NIHR GOSH BRC funding goes into ‘space’ to share brain research

18 Jan 2023, 9 a.m.

A theatre group funded by the NIHR GOSH Biomedical Research Centre has developed their successful children’s event into an interactive online film for schools and festivals.

In 2018, On The Button theatre group were awarded £12,000 by NIHR GOSH BRC to create a piece of theatre aimed at 7-11 year olds, which tells the story of a little girl astronaut, Jude Starbeam, who gets lost in space. The show was inspired by the stories of young people growing up with a brain injury and their families and was an opportunity for researchers specializing in Childhood Brain Injury to co-develop the project along with a Young Person’s Advisory Group for research (YPAG) member.

In 2021 the theatre group then developed their show into a 24 minute online interactive film called: “Jude Starbeam and the Mind Mission” to reach even wider audiences while still creating something suitable for schools and other centres of learning.

A history of working with patients and the public

In 2018, alongside the Albany Theatre production, the NIHR GOSH BRC team and researchers from Great Ormond Street Hospital (GOSH) and University College London Institute of Child Health (UCL GOS ICH) ran two workshops at the annual NIHR GOSH BRC Family Fun day for research, with around 60 children and young people, to resoundingly positive feedback.

A group of children face away from the camera with their hands in the air, looking at a scientist in a white coat, in front of a presentation on a screen

This successful engagement day then inspired a well-attended run of a full-length play Jude Starbeam and the Shadow Planet, which was so popular at its run at The Albany that a UK tour was planned in 2020, while the school workshop that toured in 2019 proved so successful that teachers asked On The Button to return in 2020. Unfortunately, the pandemic meant that plans needed to be adapted but, through top-up funding from the BRC, a new avenue was found.

Increasing appetites for online activity and educational materials during the pandemic prompted the team to redevelop the project with a wider reach than a school tour to something that could also be used outside of traditional learning settings - for festivals or at GOSH (for siblings of patients who have experienced a traumatic brain injury.

From funding to impact

The £2,000 top-up funding they received from the NIHR GOSH BRC covered the creation of the film, the theatre team, producer and researchers’ time for researching, co-developing, starring in the video, co-writing educational packs.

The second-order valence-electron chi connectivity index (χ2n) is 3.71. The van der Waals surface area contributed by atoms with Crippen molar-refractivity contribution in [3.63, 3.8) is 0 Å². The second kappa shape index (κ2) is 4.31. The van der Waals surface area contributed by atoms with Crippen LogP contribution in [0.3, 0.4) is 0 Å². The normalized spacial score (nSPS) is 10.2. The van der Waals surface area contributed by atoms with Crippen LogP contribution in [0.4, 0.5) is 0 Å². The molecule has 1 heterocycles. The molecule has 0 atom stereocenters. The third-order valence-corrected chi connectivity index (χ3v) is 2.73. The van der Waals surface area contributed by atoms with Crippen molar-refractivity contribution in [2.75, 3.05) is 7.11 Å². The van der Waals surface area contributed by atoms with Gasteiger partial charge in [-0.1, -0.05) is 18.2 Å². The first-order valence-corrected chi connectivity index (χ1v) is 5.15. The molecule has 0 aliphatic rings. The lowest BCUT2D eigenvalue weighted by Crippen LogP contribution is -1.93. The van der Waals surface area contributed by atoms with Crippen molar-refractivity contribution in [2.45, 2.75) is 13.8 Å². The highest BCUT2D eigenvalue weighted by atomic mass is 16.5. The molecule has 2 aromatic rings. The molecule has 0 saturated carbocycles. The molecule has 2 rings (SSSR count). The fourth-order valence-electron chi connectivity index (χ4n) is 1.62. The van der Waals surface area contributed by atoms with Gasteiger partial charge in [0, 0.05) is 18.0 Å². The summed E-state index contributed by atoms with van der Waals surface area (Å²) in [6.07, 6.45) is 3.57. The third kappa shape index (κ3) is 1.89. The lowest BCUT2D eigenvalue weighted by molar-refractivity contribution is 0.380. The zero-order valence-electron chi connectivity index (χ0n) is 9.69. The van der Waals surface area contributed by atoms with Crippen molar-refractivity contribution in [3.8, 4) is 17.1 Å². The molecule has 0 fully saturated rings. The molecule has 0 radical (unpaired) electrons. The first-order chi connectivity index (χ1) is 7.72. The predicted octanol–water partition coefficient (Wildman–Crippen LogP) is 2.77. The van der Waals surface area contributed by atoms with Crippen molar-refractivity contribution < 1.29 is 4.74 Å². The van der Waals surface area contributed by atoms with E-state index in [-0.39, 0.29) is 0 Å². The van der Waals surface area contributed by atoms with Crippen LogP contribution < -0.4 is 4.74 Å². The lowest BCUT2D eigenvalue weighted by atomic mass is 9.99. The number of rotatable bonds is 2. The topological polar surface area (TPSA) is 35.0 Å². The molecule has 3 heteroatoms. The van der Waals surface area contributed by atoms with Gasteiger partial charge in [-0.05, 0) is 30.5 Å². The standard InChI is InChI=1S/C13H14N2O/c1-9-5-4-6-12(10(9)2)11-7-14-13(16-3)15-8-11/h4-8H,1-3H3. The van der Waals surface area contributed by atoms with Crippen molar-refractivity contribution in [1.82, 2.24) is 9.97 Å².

The educational packs have already been distributed to schools and are a great support to peers to aid understanding of brain injuries, enabling larger group discussions with the engaging activities.

This project has allowed the theatre and research teams to engage and educate the public in research in an exciting and innovative way, a key objective of the NIHR GOSH BRC.

The project was also part-funded by a grant from the Arts Council and Wellcome. The project is supported by the London Brain Project, the Child Brain Injury Trust (CBIT) and two researchers at UCL GOS ICH – Dr Rachael Elward and Dr Frederique Liegeois.

About the NIHR GOSH BRC

NIHR Biomedical Research Centres (BRCs) are collaborations between world-leading universities and NHS organisations that bring together academics and clinicians to translate lab-based scientific breakthroughs into potential new treatments, diagnostics and medical technologies.

The NIHR Great Ormond Street Hospital Biomedical Research Centre (NIHR GOSH BRC) is a collaboration between Great Ormond Street Hospital (GOSH) and the UCL Great Ormond Street Institute of Child Health. We are proud to be the only National Institute for Health and Care Research (NIHR)-supported Biomedical Research Centre solely focusing on paediatric research. We provide cutting-edge facilities and world-leading expertise and access to over 200 rare disease patient populations allowing our staff and NHS, university and industry collaborators to conduct pioneering translational research into childhood illnesses.

We were first awarded Biomedical Research Centre status by the National Institute for Health and Care Research (NIHR) in 2007 and, in 2022, we secured £35 million for our fourth term.

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